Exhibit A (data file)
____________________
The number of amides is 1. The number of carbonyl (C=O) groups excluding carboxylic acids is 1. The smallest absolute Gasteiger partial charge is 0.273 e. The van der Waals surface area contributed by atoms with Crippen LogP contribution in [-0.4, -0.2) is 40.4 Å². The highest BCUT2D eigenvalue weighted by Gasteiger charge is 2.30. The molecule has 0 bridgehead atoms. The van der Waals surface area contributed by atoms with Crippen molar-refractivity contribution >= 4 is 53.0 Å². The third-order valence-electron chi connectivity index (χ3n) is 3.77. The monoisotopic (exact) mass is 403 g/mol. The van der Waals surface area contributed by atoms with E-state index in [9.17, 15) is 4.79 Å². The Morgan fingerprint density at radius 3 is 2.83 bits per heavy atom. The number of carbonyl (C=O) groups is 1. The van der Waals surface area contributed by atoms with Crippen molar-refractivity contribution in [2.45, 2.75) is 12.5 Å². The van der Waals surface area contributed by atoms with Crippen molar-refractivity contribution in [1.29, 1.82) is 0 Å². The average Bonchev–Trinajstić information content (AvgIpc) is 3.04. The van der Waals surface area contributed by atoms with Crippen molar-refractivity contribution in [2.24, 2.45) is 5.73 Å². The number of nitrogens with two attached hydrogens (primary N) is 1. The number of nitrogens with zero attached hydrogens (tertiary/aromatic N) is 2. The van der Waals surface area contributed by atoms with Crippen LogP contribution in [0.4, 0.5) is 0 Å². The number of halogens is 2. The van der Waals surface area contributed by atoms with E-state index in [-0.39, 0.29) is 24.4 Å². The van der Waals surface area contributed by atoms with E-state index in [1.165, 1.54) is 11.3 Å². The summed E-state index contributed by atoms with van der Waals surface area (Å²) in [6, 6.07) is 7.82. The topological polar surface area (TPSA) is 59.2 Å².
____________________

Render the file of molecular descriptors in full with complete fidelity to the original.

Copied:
The number of amides is 1. The number of carbonyl (C=O) groups excluding carboxylic acids is 1. The smallest absolute Gasteiger partial charge is 0.273 e. The van der Waals surface area contributed by atoms with Crippen LogP contribution in [-0.4, -0.2) is 40.4 Å². The highest BCUT2D eigenvalue weighted by Gasteiger charge is 2.30. The molecule has 0 bridgehead atoms. The van der Waals surface area contributed by atoms with Crippen molar-refractivity contribution >= 4 is 53.0 Å². The third-order valence-electron chi connectivity index (χ3n) is 3.77. The monoisotopic (exact) mass is 403 g/mol. The van der Waals surface area contributed by atoms with E-state index in [9.17, 15) is 4.79 Å². The Morgan fingerprint density at radius 3 is 2.83 bits per heavy atom. The number of carbonyl (C=O) groups is 1. The van der Waals surface area contributed by atoms with Crippen molar-refractivity contribution in [2.45, 2.75) is 12.5 Å². The van der Waals surface area contributed by atoms with Crippen molar-refractivity contribution in [1.29, 1.82) is 0 Å². The average Bonchev–Trinajstić information content (AvgIpc) is 3.04. The van der Waals surface area contributed by atoms with Crippen molar-refractivity contribution in [2.24, 2.45) is 5.73 Å². The number of nitrogens with two attached hydrogens (primary N) is 1. The number of nitrogens with zero attached hydrogens (tertiary/aromatic N) is 2. The van der Waals surface area contributed by atoms with Crippen LogP contribution in [0.4, 0.5) is 0 Å². The number of halogens is 2. The van der Waals surface area contributed by atoms with E-state index in [-0.39, 0.29) is 24.4 Å². The van der Waals surface area contributed by atoms with E-state index in [1.165, 1.54) is 11.3 Å². The summed E-state index contributed by atoms with van der Waals surface area (Å²) in [6, 6.07) is 7.82. The topological polar surface area (TPSA) is 59.2 Å².